Aaron Von Flatern: It’s so easy to put a ceiling on your case, because insurance adjusters are very adept. They are trained, they are forced to read books about negotiation. And one of the things they’re expert at, is drawing out of you what your real bottom line is. And unfortunately, with insurance companies, if you let them know your bottom line, close to the beginning, they’ll have you begging for half of that by the time they’re done negotiating with you. It’s very important that you adopt a very specific strategy in order to get insurance companies to tell you their top line, rather than you revealing your bottom line. It’s an art. There’s a science to it, but it’s also an art. And so it’s one of those things that I’ve talked to lots of real estate agents, who feel like, “Oh, I really know how to negotiate.” And in buying and selling houses, a lot of times, if you come within 10% of your real number, that’s considered aggressive. Whereas in personal injury law, it can be a multiple of that. It can be a multiple of your bottom line that you should be at, in order to make sure that you don’t sell yourself short. So it’s a very unique negotiating environment. What about treatment gaps, Josh? The audience may not be familiar with the phrase treatment gap. It comes from insurance adjusters. Can you talk about that?
Josh Fogelman: Yeah, absolutely. One of the most important pieces of advice we give to people who are seeking help in a personal injury claim, is to be extremely diligent about getting the medical care that they need in order to recover. But also in order to be able to identify the full extent of their injuries, so that we can work to figure out what the long-term implications of those injuries are. Because that’s a critical part of a personal injury claim, future harms and losses, future medical expenses, things of that nature. Insurance companies, of course, don’t want you to know that. They want to feed off of the sentiment that you are naturally going to have, which is, “Oh, I’m just going to give it time to rest and heal and see how it recovers on my own. I don’t want to go through the hassle of going through a doctor. I’m going to be optimistic and hope that it gets better.”
They’re going to sit idly by while you take that approach and let weeks or months or sometimes even years pass. And then when the pain hasn’t resolved, and then you do finally go to a doctor and explain what’s going on and it turns out that you’ve got a pretty significant problem that might require surgical intervention or is going to be problematic for you for the rest of your life. The insurance company is going to say, “Well, if it was really that bad, why did you wait so long to get it treated? And you’re going to end up with this, what we call treatment gap, as Aaron said, that is going to be held against you in their negotiations. It’s going to be held against you at trial. It’s going to make it more difficult for you to get a good lawyer to handle your case. And it’s a really, really nasty tactic.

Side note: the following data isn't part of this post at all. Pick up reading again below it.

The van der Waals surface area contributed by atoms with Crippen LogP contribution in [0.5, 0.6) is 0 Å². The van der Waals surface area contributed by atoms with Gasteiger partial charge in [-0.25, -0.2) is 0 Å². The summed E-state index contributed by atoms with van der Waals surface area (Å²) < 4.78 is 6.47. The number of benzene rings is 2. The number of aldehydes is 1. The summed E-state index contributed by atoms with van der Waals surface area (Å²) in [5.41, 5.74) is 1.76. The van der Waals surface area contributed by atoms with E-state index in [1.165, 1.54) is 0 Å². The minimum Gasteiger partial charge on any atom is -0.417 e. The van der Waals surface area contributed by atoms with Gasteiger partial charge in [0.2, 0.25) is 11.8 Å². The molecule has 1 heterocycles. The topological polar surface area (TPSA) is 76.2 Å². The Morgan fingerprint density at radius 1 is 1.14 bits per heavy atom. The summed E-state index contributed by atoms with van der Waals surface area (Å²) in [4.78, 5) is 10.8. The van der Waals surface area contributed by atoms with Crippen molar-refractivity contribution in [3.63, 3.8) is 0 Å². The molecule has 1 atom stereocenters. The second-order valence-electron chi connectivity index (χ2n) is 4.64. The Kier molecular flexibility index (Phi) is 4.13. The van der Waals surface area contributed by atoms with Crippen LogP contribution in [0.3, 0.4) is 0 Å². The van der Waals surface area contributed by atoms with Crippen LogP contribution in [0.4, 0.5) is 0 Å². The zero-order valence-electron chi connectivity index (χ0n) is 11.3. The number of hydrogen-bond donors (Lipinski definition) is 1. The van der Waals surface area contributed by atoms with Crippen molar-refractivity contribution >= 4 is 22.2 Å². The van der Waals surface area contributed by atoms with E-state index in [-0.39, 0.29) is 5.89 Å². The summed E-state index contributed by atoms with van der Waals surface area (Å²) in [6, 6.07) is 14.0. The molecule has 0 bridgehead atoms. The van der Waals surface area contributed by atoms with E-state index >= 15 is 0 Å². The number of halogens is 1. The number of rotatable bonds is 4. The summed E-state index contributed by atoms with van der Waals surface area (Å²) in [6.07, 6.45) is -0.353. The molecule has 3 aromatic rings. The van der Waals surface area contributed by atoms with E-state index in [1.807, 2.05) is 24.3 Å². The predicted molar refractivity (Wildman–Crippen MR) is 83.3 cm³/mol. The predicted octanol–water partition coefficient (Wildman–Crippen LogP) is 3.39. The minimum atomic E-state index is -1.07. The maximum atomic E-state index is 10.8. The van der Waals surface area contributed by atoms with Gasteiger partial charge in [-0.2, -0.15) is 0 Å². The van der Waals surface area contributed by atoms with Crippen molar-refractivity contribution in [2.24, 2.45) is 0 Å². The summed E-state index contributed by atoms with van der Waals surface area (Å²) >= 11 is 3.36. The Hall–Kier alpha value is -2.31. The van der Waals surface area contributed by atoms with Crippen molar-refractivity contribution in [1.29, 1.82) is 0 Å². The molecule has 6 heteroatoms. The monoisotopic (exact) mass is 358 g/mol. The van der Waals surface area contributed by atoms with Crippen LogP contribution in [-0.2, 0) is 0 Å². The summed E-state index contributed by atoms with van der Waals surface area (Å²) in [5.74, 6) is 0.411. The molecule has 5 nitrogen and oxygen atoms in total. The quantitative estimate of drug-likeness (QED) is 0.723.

Aaron Von Flatern: Yeah, another thing that happens to people that often causes treatment gaps is the fact that sometimes they can’t afford their own case. There are copays and deductibles with the health insurance companies. Some people don’t have health insurance, some people can’t afford to take off time from work to go get the treatment they need. These are precisely the kinds of issues that you should be talking to a lawyer about, in order to work out a plan and strategy. Oftentimes, lawyers can put strategic partnerships together that can actually hold the bills, in order to allow you to get the treatment you need in order to allow you to get the care you need and the documentation you need, in order to succeed in court.
Josh, the bottom line on this is, it’s kind of what we’ve been saying all along, which is, if you got a personal injury claim, do some homework. Find a law firm, like FVF Law, who if you call them is not going to put you under some kind of pressure tactic to sign a contract, but rather is going to give you information that you need about your case, answer your questions and give you some strategies, whether or not you hire them. Those law firms exist. We can testify to that here in Austin, especially. And so bottom line is, take the time and get informed before you just go trusting the insurance adjuster. Even nice ones, like I used to be, they’re working for a for-profit company. They’re only as good as their training, and that training is coming from the shareholders who want more profit.
Josh Fogelman: Yeah, you hit the nail on the head there, Aaron. If you take one thing from this podcast, conceptually, it should be this. The insurance company who might be legally obligated to pay you on your claim has a vested interest in paying you as little as they possibly can to make you go away. Conversely, personal injury law firms work on a contingency fee basis, which means you don’t pay them anything at all unless and until a successful recovery has been secured and then you pay a percentage of that recovery. Which means, unlike the insurance company who’s incentivized to pay you as little as possible, your personal injury attorney is incentivized to help you recover as much as possible. And there are a significant number of hurdles to overcome and a huge learning curve that a good reputable personal injury attorney will help you understand at the outset of your case, that I promise you, we’ll put you in the strongest position possible of securing fair compensation or even exceptional compensation for whatever your harms and losses are. So if you’ve got a question, it’s always a good idea to pick up the phone and talk to a reputable personal injury attorney, before you go down the road of putting your trust in the hands of an insurance adjuster.
So this has been another episode of Summary Judgment. We really appreciate you listening in. We hope that you’ve found something in this podcast helpful, and we’re always available to help you if you or someone you know has been hurt in a personal injury incident. We’d love to help you out. You can check us out on our website, if you’re not already there, www.fvf.law. Or if you want to just kind of learn a little bit more about the character of our law firm and who we are as people, we run a pretty colorful Facebook page. You can check us out on Facebook at; FVF Law, or on Instagram as well. So again, thanks for tuning in.